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The name of Linus Pauling, the famed scientist and Oregon State University alumnus, will be front and center on the Linus Pauling Science Center when the building is finished in June 2011.

But if you know where to look on the completed building (an exposed steel beam on the fourth floor), you'll be able to spy another Pauling sign: The signature of one of Pauling's children, Linus Pauling Jr.

Pauling Jr., a psychiatrist who lives in Honolulu, was one of the 300 or so guests on hand Friday as OSU formally celebrated the launch of construction on the $62.5 million project. Actual construction on the site began in August, and so Friday's festivities played out against a backdrop of construction work.

At the end of the celebration, Pauling and others in attendance got the chance to sign the beam. Other signatories included major donors to the project, including Alvin and Patricia Reser and Tamara Valley.

Near the corner of 30th Street and Campus Way, the building - the largest academic building ever constructed on the OSU campus - will be the home for the Linus Pauling Institute and the OSU Department of Chemistry.

Pauling graduated in 1922 from what was then Oregon Agricultural College. He went on to become the only man to win two unshared Nobel Prizes; for chemistry in 1954 and for peace in 1962. He later donated his papers to OSU.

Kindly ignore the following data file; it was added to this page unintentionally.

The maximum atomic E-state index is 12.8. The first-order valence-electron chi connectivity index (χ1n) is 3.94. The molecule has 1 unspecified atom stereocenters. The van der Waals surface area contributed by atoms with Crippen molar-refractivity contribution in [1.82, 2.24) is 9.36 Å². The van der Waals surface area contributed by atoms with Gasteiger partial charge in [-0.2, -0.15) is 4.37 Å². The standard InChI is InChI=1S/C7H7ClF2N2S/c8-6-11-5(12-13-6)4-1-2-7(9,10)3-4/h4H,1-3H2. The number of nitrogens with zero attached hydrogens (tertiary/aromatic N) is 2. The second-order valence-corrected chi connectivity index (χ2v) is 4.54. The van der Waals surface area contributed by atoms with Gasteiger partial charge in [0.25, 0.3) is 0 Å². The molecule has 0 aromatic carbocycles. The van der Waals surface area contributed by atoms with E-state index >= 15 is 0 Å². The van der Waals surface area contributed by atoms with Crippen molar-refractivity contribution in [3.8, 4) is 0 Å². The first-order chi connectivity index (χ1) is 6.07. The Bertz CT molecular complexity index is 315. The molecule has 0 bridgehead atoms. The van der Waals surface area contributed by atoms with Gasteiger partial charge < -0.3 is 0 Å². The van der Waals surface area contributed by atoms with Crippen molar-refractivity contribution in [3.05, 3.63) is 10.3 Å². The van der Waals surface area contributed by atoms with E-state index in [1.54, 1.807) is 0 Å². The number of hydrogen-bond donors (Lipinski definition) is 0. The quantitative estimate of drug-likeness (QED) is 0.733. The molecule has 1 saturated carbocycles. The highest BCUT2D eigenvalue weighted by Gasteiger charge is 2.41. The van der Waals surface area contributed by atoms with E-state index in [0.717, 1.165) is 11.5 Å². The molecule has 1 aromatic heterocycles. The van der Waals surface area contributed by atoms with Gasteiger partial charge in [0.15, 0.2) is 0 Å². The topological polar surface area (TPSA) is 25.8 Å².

OSU President Ed Ray, in his remarks Friday, said that Pauling likely was the university's most distinguished alumnus: "He would probably qualify as any university's most distinguished alumnus."

Pauling's son said that his father would have been "absolutely delighted" with the building to be named in his honor. Friday, Pauling's son expressed his delight on his father's behalf.

"It was a dream of mine for a long time that there would be a building" to house the institute, he said.

Balz Frei, the director of the institute, said Pauling Jr. was instrumental in the institute's move to OSU in 1996. At about that time, OSU administrators signed a memo of understanding that the university would launch a fundraising campaign to construct a building for the institute.

In the years since then, the mission of the institute has only become more important, especially in research on the ways that specific nutrients and antioxidants keep people healthy.

"I think that's the future of medicine, preventive health," Frei said.

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